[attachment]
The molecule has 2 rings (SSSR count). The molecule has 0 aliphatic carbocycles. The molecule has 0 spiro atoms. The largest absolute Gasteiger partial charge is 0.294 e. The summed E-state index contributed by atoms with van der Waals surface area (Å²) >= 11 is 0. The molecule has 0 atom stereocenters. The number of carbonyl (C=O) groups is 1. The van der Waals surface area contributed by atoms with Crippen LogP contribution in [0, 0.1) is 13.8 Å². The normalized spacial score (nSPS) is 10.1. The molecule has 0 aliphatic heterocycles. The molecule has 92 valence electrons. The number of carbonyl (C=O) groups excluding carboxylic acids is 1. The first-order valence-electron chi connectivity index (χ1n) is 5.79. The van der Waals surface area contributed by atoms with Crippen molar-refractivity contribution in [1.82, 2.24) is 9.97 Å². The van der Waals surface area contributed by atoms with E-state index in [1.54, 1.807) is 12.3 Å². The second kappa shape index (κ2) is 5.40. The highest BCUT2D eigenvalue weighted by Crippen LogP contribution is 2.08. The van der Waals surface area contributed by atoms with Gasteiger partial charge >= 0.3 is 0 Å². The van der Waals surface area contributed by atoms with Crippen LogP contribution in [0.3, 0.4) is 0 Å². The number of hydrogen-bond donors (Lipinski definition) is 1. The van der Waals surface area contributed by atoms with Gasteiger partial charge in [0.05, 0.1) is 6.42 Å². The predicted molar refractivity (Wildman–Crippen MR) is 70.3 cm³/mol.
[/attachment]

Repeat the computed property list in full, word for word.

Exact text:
The molecule has 2 rings (SSSR count). The molecule has 0 aliphatic carbocycles. The molecule has 0 spiro atoms. The largest absolute Gasteiger partial charge is 0.294 e. The summed E-state index contributed by atoms with van der Waals surface area (Å²) >= 11 is 0. The molecule has 0 atom stereocenters. The number of carbonyl (C=O) groups is 1. The van der Waals surface area contributed by atoms with Crippen LogP contribution in [0, 0.1) is 13.8 Å². The normalized spacial score (nSPS) is 10.1. The molecule has 0 aliphatic heterocycles. The molecule has 92 valence electrons. The number of carbonyl (C=O) groups excluding carboxylic acids is 1. The first-order valence-electron chi connectivity index (χ1n) is 5.79. The van der Waals surface area contributed by atoms with Crippen molar-refractivity contribution in [1.82, 2.24) is 9.97 Å². The van der Waals surface area contributed by atoms with E-state index in [1.54, 1.807) is 12.3 Å². The second kappa shape index (κ2) is 5.40. The highest BCUT2D eigenvalue weighted by Crippen LogP contribution is 2.08. The van der Waals surface area contributed by atoms with Gasteiger partial charge >= 0.3 is 0 Å². The van der Waals surface area contributed by atoms with Crippen LogP contribution in [0.3, 0.4) is 0 Å². The number of hydrogen-bond donors (Lipinski definition) is 1. The van der Waals surface area contributed by atoms with Gasteiger partial charge in [0.05, 0.1) is 6.42 Å². The predicted molar refractivity (Wildman–Crippen MR) is 70.3 cm³/mol.